Security experts discussed the merits and flaws of Microsofts Windows XP SP2 (Service Pack 2) in a panel discussion Tuesday as part of Ziff Davis Medias Security Virtual Tradeshow. Across the board, they highly recommended that enterprises quit their flinching and install the upgrade, although they still offered several caveats.
“An absolute, resounding yes, you should deploy,” said Oliver Lavery, chief software architect at PivX Solutions, Inc. of Newport Beach, Calif. “Should you upgrade tomorrow? Thats a resounding no.”
Lavery and other panelists stressed the need to carefully test systems and applications—particularly third-party and business-critical software—prior to widescale enterprise deployment.
“The only reason not to deploy is if youre facing insurmountable application compatibility issues within your organization,” said Bernie Robichau, who has deployed SP2 as the network administrator and security officer for South Carolinas department of parks, recreation and tourism.
But he said the installation tools offered by Microsoft alleviate most of those risks.
“Almost every issue you would have with installing SP2 can be mitigated by implementing Group Policies during and after installation,” Robichau told the online audience.
However, Mary Jo Foley, editor of Ziff Davis Internets Microsoft Watch, was more cautious. She said that while Microsoft termed SP2 a “basic upgrade,” customers, partners and competitors agree that its a “completely new operating system,” with inherent weaknesses.
“Microsoft released SP2 publicly on Aug. 6, but that doesnt mean its bulletproof,” Foley said. Microsoft itself initially had listed some 200 applications that “lose functionality” when paired with SP2, and that number still stands at about 40.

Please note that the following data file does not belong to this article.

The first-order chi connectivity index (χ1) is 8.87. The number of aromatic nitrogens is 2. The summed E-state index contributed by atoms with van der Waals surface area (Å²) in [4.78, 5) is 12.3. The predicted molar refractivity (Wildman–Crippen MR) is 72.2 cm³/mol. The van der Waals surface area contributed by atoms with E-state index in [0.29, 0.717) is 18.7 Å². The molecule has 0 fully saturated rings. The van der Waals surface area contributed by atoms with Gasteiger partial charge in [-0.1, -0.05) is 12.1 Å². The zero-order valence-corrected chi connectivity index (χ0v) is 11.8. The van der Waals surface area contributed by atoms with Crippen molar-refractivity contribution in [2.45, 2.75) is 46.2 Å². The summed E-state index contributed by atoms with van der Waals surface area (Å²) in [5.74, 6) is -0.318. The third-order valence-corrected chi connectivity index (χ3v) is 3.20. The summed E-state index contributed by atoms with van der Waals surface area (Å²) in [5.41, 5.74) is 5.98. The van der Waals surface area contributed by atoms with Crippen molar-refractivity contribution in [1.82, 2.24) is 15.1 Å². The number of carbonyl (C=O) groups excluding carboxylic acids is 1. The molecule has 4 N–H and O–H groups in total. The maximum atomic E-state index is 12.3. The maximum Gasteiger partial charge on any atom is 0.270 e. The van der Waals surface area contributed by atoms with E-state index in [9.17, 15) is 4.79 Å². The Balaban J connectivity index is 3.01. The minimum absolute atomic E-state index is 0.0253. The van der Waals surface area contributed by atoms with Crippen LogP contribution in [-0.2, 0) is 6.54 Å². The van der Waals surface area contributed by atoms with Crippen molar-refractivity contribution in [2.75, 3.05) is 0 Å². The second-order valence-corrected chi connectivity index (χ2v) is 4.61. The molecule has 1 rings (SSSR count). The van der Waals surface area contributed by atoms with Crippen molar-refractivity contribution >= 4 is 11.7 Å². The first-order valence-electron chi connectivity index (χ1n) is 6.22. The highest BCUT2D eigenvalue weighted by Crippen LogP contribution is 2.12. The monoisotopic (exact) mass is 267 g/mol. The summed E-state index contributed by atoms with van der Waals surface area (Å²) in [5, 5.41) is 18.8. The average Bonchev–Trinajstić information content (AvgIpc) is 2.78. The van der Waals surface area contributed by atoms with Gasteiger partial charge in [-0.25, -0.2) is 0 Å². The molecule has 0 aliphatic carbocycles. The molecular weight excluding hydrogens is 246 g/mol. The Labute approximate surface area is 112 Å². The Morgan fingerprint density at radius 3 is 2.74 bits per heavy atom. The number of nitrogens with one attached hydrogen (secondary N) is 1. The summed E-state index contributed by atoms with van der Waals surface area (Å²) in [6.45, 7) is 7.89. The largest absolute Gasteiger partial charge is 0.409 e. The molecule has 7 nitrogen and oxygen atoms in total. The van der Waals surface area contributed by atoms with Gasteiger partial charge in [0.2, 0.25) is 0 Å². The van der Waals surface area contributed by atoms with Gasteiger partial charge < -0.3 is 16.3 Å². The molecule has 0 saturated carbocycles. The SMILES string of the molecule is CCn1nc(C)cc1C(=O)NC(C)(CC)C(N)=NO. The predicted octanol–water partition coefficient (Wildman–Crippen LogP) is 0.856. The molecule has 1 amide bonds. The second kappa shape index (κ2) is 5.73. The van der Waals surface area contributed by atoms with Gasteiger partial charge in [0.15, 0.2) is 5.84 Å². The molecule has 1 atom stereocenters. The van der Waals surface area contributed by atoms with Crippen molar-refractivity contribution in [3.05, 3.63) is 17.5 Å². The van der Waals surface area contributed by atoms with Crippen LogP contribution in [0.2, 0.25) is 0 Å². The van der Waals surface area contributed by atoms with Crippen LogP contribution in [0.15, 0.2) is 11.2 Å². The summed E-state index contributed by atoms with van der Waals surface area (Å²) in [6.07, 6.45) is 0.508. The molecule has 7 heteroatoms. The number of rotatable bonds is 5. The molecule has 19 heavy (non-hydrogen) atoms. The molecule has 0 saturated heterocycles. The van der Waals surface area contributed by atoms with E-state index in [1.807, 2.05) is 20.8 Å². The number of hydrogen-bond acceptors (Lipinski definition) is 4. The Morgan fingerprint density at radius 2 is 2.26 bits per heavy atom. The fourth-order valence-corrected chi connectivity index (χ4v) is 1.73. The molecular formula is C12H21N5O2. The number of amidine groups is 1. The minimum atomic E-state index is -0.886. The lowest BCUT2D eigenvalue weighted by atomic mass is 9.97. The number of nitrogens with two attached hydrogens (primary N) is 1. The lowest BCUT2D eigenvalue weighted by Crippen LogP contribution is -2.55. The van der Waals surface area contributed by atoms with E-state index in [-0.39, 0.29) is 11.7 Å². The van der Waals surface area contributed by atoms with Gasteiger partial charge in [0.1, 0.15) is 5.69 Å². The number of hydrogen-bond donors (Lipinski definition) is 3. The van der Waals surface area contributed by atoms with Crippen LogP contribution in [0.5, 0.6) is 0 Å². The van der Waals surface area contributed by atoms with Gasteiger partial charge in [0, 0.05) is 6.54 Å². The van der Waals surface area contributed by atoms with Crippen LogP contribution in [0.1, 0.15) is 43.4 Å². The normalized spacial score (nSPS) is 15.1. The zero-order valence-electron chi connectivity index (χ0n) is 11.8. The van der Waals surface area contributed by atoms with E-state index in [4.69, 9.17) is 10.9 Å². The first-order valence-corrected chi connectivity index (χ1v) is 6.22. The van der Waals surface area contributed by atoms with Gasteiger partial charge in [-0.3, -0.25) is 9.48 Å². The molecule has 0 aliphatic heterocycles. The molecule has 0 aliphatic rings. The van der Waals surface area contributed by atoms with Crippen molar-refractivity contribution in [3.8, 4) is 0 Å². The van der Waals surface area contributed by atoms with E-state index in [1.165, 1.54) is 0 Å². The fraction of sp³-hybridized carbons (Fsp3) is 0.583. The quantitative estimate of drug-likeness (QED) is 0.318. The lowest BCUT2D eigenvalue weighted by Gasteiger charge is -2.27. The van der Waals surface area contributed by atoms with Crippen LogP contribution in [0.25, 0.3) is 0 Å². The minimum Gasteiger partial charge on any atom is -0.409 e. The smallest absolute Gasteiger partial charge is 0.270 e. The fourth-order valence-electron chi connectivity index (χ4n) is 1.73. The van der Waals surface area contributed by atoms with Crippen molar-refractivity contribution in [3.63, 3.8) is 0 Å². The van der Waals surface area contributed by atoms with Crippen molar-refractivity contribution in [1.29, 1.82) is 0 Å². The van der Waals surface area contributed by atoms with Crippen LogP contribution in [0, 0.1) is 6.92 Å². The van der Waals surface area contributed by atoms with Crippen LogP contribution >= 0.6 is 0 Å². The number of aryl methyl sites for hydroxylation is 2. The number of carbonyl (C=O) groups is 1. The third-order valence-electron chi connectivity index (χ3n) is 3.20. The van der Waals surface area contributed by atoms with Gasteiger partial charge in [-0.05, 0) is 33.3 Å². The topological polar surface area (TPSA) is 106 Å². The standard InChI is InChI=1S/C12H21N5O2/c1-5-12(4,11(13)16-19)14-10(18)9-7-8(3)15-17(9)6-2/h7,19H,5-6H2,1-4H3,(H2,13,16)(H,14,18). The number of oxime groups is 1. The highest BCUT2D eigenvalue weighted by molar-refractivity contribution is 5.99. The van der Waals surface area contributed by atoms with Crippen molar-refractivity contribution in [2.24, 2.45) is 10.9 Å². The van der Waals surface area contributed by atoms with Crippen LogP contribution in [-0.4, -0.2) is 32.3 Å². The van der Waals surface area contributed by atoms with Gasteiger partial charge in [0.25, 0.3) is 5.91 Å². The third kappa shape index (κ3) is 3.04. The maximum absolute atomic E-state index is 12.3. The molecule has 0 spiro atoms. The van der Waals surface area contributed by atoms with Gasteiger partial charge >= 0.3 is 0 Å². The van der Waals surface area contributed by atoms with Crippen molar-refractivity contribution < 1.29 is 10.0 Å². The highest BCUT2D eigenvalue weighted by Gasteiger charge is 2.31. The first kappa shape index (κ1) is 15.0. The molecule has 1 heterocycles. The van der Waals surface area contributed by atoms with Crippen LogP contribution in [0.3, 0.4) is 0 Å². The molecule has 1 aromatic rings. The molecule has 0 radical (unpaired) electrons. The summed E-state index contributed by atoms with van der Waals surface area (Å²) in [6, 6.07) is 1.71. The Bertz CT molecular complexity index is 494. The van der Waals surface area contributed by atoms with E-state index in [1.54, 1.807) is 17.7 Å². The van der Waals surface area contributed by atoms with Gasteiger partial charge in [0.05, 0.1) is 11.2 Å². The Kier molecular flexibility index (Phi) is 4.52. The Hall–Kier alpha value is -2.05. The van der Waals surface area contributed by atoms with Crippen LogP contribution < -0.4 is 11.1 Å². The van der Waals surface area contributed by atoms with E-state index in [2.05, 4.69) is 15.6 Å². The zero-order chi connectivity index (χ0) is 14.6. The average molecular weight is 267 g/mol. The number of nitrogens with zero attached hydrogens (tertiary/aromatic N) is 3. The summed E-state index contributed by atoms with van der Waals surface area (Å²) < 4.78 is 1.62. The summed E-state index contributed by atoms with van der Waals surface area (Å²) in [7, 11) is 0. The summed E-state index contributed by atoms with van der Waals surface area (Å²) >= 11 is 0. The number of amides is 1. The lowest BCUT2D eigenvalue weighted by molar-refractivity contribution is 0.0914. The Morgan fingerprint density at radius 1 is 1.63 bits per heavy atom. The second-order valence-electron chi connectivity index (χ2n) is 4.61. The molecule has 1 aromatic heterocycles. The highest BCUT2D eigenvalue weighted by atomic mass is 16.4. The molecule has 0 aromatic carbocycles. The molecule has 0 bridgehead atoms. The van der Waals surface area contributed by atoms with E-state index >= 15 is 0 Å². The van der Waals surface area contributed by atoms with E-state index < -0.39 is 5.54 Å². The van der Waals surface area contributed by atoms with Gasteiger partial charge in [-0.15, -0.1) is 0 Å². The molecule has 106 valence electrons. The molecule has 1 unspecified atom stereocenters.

Foley also said Microsoft has elected not to support updates to systems and programs not running on XP, which has caused concern in the industry that the company is forcing customers to upgrade to XP in order to reap the increased security of SP2.
Panelist Shawn Bernard, senior security engineer at Hudson, Mass.-based Networks Unlimited, said he thinks many of those security enhancements are enterprise-strength, but that the weak Windows firewall is not a solid desktop solution.
“They do provide you with a functioning firewall, but not one that is easily managed within a corporate environment,” Bernard said. He compared the firewall to the basic document functionality found in Microsoft WordPad, and stressed the importance of installing third-party firewalls at the desktop level.
While all of the panelists agreed that enterprises should shortly implement SP2, in a straw poll of online participants during the panel discussion, about half were still testing SP2, seemingly in line with the panels recommendations.
“SP2 isnt perfect, but its the biggest improvement Microsoft has made,” said PivX Solutions Lavery. “Its not going all the way. But frankly, its impressive.”
The panel discussion will be archived at www.securityshow.eseminarslive.com. The Security Virtual Trade Show continues Wednesday at 11 a.m. EST, 8 a.m. PST, with panel discussions, keynotes and sponsor exhibits.
Editors Note: The Ziff Davis Media Security Virtual Tradeshow is run by eSeminars, a division of Ziff Davis Media, parent company of eWEEK.com.